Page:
[Reading] Ian Penman on using theory as an autodidactic

From an interview with Ian Penman done for Interview Magazine by Sarah Nicole Prickett.

PRICKETT: Your pieces for NME are infamously full of references to French theory. Do you feel that you read more, or more widely, because you were reading as a writer or a fan and not as a student?
PENMAN: I think there was a time when the autodidactic was dignified, when it was something to be. Especially in working-class culture, I think, where there was a slight distrust of the academy—with good reason, because it can take the best out of people, it can produce very desiccated texts. I do think it takes some of the fun out of it, to have to read Foucault in order to write about Foucault in the language of Foucault or in the language of other people who write about Foucault. When I was reading all this stuff, a lot of it was just newly translated into English and it was at the bookstores in Soho, and I was reading whatever it was, Bataille, Lacan, Foucault, with the radio or the record player or the television on, drinking a beer. I was having fun with these texts, is the point. My theory days were never about yearning for anything academic, it was about how you could pick up a text and turn it around and see how the light reflects off of it, if you write not just about a Beckett book but how does it look if you apply it to this, or put this color over here, against a piece of pop music or something. That hadn’t been done so much back then. Now it’s become more popular, and sort of a terrible problem.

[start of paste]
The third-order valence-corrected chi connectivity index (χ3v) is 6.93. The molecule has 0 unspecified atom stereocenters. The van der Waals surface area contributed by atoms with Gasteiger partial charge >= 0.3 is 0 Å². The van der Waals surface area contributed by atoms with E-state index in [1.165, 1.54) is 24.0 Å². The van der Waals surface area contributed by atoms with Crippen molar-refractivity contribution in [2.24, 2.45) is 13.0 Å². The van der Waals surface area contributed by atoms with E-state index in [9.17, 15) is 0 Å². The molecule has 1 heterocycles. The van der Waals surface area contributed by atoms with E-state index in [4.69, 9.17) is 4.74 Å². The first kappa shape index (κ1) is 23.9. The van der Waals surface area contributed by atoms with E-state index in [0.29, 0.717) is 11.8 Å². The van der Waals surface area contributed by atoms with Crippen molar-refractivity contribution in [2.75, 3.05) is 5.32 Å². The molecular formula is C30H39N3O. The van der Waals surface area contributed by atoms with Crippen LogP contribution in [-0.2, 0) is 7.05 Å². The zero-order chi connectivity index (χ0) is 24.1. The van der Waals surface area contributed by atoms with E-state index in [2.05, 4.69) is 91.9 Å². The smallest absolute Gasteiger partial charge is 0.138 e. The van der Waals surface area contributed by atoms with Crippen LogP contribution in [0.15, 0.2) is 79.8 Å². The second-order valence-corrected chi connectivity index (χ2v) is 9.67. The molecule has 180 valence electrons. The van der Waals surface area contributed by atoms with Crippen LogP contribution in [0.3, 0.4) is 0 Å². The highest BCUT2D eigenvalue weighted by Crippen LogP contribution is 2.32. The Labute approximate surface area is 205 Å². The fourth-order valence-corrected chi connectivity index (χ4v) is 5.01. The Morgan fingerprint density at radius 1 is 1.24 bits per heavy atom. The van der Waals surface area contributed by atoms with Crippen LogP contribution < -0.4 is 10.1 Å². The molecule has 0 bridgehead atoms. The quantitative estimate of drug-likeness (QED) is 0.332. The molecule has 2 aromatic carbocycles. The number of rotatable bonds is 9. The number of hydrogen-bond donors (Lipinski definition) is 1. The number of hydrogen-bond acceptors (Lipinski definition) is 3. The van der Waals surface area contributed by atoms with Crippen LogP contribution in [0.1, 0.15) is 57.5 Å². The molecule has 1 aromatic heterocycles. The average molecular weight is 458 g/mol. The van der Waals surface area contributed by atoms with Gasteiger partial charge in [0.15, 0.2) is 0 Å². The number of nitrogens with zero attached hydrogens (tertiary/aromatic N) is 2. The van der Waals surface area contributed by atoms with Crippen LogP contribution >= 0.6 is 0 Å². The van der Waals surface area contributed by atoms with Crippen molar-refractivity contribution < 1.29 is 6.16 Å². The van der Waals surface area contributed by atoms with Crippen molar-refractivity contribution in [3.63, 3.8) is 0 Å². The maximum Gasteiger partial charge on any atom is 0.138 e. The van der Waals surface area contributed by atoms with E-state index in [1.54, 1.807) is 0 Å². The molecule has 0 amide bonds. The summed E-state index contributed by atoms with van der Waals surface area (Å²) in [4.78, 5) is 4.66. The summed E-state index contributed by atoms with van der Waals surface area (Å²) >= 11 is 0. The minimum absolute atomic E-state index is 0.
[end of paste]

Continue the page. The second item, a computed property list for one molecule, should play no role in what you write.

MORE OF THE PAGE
Penman is new to me, but I've started reading his book Fassbinder Thousands of Mirrors. I want to know more about him, and I found this interview via a Duck Duck Go search.

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